“If it is important, do it every day, if it isn’t, don’t do it at all.”
-Olympic Gold Medalist Dan Gable
This year my primary goal is to work on my discipline. The way I’ve chosen to practice discipline is to pick several tasks that I will do EVERY DAY, whether I feel like it or not. I’ve dabbled in daily habitual practices, but I never would sweat it much if I missed a day or ten. This year is different.
Technology To Keep Me On Track
To help keep me on track, I’m using a simple service called NAGBOT. It texts you a reminder every day at a chosen time and asks if you’ve done whatever your daily goal is. It uses humorous responses depending on your answers. I have mine set to remind me of my tasks at 7pm, so there’s still enough time to do everything in case I forgot.
What Am I Doing Everyday?
I’ve chosen four tasks:
- Keep A Journal of daily events and martial arts training notes.
- Do 100 pushups every day.
- Do Dry-Fire practice every day.
- Actively practice Stoicism every day.
I did a lengthy post on this recently. Check it and see if you think it’s worth doing.
Why 100 pushups?
My sport is Jiu Jitsu, which I train three times a week. It involves a lot of pulling muscles and flexibility. I’m still technically recovering from a stem cell transplant, so I have limited energy and recovery power. So I chose to do a daily ‘pushing’ exercise to compliment the ‘pulling’ that Jiu Jitsu gets me. Here’s Coach Dan John talking about the fundamental human movements. So far this year I’ve done 2,500 pushups. They add up quickly. 36,500, here I come!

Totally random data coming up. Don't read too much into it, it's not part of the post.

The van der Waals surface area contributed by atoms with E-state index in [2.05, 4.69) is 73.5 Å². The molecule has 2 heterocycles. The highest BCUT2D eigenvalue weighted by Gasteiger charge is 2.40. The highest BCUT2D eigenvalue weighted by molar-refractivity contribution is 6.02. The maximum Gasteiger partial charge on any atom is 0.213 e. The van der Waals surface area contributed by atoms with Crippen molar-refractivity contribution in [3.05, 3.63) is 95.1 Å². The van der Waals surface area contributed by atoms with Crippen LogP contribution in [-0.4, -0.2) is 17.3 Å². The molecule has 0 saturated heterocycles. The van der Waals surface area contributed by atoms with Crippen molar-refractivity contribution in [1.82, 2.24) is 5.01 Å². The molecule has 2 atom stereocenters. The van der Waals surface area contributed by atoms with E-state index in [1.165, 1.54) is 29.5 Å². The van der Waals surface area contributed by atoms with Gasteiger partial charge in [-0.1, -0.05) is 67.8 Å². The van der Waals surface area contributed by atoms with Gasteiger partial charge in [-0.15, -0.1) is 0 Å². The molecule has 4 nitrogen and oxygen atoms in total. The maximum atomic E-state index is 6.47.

Dry-fire, while boring to some, is a great way to maintain and improve aspects of your shooting for an extremely low cost (read: free). I also find it meditative. Here’s The Tactical Professor explaining how to avoid “Grabastic Gunclicking”. I subscribe to his method of concise limited duration dry-fire, then I get on with my life. It is (in theory) never more than 24 hours since I’ve seen a sight picture and pressed a trigger. There is no downside to that in my eyes from a defensive shooting perspective. It’s about how recently, not how much you last practiced.
Why Daily Stoicism?
Ever since I read A Guide To The Good Life (link to my book review here), Stoicism has been on my mind almost daily. I have lacked the discipline and guidance to have meaningful study though. One of the key aspects to practicing is daily reflection. Luckily, a book exists that helps provide a short daily quote from a Stoic’s writing and paragraph to reflect on. I don’t know enough about Stoicism to prosthelytize, but I know it resonates with me fundamentally, so I’ll study it daily. The book is The Daily Stoic: 366 Meditations on Wisdom, Perseverance, and the Art of Living.
Completing these four tasks every day is something that has become very important to me. I know there will be days when I don’t feel like completing those tasks. It is in those moments that I force myself to that real growth happens.
Discipline equals freedom.
Thanks for reading. Let me know what you’re doing to develop your discipline.
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